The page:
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Credit Scores Decoded

Remember sitting in the back of calculus class and wondering when you were ever going to use this stuff? Even if your days of derivatives are well in the past, adult life brings a new set of math problems that you need to study up on: credit scores.

Lucky for you, we can skip the timed tests and head straight for the SparkNotes.

What is credit? 

Any time you open a credit card, apply for a student loan or even start paying your electric bill, that company is extending some money or service your way out of trust that you’ll pay them back. While credit can take many forms, it all boils down to a symbol of trust on the lender’s part.

What’s a credit report?

Most companies aren’t ready to trust you until you get acquainted a little better. One way they can do this is by pulling your credit report, which provides a detailed history of your financial life, including the various forms of credit you’ve opened and how you’ve used them. Think of it like a report card or college transcript that actually matters. When lenders see that other companies trust you with borrowed money, they may become more willing to do the same.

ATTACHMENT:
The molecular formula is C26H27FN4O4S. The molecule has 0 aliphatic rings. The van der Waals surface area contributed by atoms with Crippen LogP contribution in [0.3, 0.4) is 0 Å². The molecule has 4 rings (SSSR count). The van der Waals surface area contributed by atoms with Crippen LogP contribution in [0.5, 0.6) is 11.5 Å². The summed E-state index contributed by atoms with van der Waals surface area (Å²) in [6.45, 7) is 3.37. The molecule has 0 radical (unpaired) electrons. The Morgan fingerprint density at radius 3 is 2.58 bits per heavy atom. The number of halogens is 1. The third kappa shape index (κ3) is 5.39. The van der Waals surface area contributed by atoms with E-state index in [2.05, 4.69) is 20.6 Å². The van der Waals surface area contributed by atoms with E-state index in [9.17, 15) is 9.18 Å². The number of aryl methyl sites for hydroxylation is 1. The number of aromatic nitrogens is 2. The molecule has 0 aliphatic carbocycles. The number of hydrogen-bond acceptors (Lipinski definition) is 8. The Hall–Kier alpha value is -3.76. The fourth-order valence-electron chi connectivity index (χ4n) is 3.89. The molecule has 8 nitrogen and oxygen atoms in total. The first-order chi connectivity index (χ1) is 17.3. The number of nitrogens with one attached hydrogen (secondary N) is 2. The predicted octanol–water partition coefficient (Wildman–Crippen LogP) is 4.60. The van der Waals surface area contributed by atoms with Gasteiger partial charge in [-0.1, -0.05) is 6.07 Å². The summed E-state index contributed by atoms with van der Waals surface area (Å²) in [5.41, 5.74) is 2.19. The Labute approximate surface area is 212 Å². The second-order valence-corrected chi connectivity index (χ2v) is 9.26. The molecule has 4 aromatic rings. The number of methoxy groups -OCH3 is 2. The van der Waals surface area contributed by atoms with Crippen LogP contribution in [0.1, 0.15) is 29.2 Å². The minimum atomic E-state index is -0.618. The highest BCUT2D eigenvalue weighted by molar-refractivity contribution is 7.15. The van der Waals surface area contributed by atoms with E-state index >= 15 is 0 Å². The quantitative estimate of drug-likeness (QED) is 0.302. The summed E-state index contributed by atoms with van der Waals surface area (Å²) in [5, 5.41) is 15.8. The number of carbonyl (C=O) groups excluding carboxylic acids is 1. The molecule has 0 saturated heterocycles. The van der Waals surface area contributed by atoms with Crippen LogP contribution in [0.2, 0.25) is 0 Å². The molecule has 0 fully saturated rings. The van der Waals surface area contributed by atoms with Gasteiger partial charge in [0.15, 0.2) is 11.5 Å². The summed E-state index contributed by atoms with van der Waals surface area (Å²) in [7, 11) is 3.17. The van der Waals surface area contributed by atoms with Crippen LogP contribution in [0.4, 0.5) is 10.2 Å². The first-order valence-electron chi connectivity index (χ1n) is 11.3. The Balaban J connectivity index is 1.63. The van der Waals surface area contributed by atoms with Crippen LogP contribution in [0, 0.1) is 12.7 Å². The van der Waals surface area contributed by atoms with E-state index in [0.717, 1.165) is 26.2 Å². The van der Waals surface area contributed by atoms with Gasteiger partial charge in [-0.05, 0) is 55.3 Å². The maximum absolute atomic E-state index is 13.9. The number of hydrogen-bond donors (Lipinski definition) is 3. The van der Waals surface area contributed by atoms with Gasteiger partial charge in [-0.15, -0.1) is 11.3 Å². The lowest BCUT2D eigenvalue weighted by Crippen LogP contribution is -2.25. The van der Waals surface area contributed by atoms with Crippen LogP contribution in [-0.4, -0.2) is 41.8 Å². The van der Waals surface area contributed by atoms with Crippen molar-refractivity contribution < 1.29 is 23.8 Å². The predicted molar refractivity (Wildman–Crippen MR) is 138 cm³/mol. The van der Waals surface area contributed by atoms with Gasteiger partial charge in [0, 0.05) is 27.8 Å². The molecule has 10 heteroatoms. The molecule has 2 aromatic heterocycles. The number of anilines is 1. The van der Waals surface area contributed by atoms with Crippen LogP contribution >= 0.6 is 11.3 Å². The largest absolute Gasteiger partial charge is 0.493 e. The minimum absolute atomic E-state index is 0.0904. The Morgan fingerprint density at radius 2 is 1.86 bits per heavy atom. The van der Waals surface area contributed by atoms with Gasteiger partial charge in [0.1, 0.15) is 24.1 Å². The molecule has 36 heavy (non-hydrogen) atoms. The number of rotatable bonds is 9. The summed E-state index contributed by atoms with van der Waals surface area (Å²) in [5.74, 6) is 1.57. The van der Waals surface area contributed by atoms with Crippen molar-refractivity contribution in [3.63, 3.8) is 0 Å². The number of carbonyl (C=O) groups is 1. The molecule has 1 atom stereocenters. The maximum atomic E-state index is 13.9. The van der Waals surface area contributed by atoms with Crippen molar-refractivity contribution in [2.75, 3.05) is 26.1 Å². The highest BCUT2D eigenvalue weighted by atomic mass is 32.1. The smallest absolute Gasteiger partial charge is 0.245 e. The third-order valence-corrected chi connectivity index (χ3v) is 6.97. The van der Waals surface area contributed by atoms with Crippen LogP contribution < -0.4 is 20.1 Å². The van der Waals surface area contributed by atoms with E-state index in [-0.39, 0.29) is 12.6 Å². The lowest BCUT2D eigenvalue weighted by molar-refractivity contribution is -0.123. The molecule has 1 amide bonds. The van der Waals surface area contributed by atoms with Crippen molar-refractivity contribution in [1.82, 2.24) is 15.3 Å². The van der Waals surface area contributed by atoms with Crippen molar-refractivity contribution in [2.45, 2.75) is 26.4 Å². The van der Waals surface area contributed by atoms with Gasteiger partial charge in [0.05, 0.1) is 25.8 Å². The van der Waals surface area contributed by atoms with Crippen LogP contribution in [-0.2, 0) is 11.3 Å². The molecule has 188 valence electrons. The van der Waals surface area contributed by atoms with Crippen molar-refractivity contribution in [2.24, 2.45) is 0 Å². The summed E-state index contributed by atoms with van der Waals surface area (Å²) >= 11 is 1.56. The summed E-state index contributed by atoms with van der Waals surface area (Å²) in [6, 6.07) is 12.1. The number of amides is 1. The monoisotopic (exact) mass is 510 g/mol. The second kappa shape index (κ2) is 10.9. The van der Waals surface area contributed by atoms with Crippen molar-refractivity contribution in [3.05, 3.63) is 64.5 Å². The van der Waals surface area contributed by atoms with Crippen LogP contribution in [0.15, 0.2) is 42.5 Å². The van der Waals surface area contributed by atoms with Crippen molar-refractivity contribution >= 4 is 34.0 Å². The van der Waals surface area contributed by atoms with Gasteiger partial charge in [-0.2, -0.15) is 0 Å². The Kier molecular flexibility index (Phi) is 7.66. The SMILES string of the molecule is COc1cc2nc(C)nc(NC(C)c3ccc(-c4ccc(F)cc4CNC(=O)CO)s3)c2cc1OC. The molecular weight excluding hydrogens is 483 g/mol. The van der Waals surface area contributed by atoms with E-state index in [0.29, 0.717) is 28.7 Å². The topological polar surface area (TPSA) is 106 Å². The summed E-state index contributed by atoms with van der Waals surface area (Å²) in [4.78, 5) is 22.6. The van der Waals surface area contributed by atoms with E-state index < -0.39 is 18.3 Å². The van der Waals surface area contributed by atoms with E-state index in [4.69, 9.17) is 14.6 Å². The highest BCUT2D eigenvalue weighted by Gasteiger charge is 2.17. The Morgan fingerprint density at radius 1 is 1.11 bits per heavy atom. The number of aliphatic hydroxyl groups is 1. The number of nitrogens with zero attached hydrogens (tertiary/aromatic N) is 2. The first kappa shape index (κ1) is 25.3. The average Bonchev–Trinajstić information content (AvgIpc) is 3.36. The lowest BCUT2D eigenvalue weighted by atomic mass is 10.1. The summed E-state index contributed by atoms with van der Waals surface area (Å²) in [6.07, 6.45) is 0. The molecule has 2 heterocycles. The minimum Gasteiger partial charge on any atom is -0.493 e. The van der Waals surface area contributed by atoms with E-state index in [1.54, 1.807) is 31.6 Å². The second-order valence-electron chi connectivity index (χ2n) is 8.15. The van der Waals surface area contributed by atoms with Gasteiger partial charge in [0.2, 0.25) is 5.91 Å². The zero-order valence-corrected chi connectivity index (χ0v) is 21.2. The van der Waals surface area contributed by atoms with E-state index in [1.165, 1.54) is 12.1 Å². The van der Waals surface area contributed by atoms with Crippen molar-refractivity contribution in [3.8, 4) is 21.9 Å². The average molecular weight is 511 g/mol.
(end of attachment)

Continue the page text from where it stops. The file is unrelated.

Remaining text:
And credit scores?

Credit reporting companies take all of the information on the credit report and put it into a gigantic formula that spits out a number, your credit score. If the credit report was like your college transcript, your credit score is your GPA. Most credit score models range from 300 to 850. So if your score is, say, 720, you’re basically a solid A student in the eyes of lenders. But with a score more like 550, you might be at risk of flunking credit class.

Ok, why does all of this matter?

Like we said before, credit is one subject you don’t want to slack on. With a good credit score, it’s easier to get approved for credit cards, auto loans and home loans. Not only that, but the higher your score, the less you can expect to pay in interest for these things. Even if none of that sounds cool, credit scores might also help you get a job or find an apartment, since some employers and landlords will also check your credit.

With a not-so-great score, all of this can all become much harder. Once you reach 18, you should start trying to make credit happen. To build credit and keep it looking good, apply for just one credit card, and remember to always pay the full balance back on time. Slowly but surely, your credit score will start to creep up. Then, you can view your credit report for free once per year by visiting

Alright, that wasn’t so bad after all. But there’s still much more to learn about credit. You can talk to a Trustmark professional and ask any questions you might have.